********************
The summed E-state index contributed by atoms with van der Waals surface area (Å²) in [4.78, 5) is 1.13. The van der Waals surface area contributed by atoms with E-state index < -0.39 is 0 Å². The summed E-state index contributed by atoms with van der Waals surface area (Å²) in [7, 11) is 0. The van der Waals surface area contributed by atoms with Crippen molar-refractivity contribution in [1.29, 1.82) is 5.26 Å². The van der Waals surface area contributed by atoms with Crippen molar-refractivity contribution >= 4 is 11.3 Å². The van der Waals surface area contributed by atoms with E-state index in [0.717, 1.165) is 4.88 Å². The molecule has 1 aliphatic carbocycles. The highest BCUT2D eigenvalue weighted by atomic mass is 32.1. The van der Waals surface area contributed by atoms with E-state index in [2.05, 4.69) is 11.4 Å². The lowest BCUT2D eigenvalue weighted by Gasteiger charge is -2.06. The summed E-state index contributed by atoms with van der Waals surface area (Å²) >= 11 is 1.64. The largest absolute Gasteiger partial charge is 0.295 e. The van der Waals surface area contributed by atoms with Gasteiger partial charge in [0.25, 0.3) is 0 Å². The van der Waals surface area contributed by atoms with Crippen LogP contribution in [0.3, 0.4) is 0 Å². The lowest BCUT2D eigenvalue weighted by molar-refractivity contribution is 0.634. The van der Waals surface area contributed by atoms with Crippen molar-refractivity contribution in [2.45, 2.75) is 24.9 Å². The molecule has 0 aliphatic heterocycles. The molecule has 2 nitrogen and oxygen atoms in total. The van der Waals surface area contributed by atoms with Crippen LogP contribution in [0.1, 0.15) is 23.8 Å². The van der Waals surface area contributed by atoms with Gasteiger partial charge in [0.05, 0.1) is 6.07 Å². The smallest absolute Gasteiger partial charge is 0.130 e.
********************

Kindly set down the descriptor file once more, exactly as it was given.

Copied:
The summed E-state index contributed by atoms with van der Waals surface area (Å²) in [4.78, 5) is 1.13. The van der Waals surface area contributed by atoms with E-state index < -0.39 is 0 Å². The summed E-state index contributed by atoms with van der Waals surface area (Å²) in [7, 11) is 0. The van der Waals surface area contributed by atoms with Crippen molar-refractivity contribution in [1.29, 1.82) is 5.26 Å². The van der Waals surface area contributed by atoms with Crippen molar-refractivity contribution >= 4 is 11.3 Å². The van der Waals surface area contributed by atoms with E-state index in [0.717, 1.165) is 4.88 Å². The molecule has 1 aliphatic carbocycles. The highest BCUT2D eigenvalue weighted by atomic mass is 32.1. The van der Waals surface area contributed by atoms with E-state index in [2.05, 4.69) is 11.4 Å². The lowest BCUT2D eigenvalue weighted by Gasteiger charge is -2.06. The summed E-state index contributed by atoms with van der Waals surface area (Å²) >= 11 is 1.64. The largest absolute Gasteiger partial charge is 0.295 e. The van der Waals surface area contributed by atoms with Gasteiger partial charge in [0.25, 0.3) is 0 Å². The van der Waals surface area contributed by atoms with Crippen LogP contribution in [0.3, 0.4) is 0 Å². The lowest BCUT2D eigenvalue weighted by molar-refractivity contribution is 0.634. The van der Waals surface area contributed by atoms with Crippen molar-refractivity contribution in [2.45, 2.75) is 24.9 Å². The molecule has 0 aliphatic heterocycles. The molecule has 2 nitrogen and oxygen atoms in total. The van der Waals surface area contributed by atoms with Crippen LogP contribution in [0.1, 0.15) is 23.8 Å². The van der Waals surface area contributed by atoms with Gasteiger partial charge in [0.05, 0.1) is 6.07 Å². The smallest absolute Gasteiger partial charge is 0.130 e.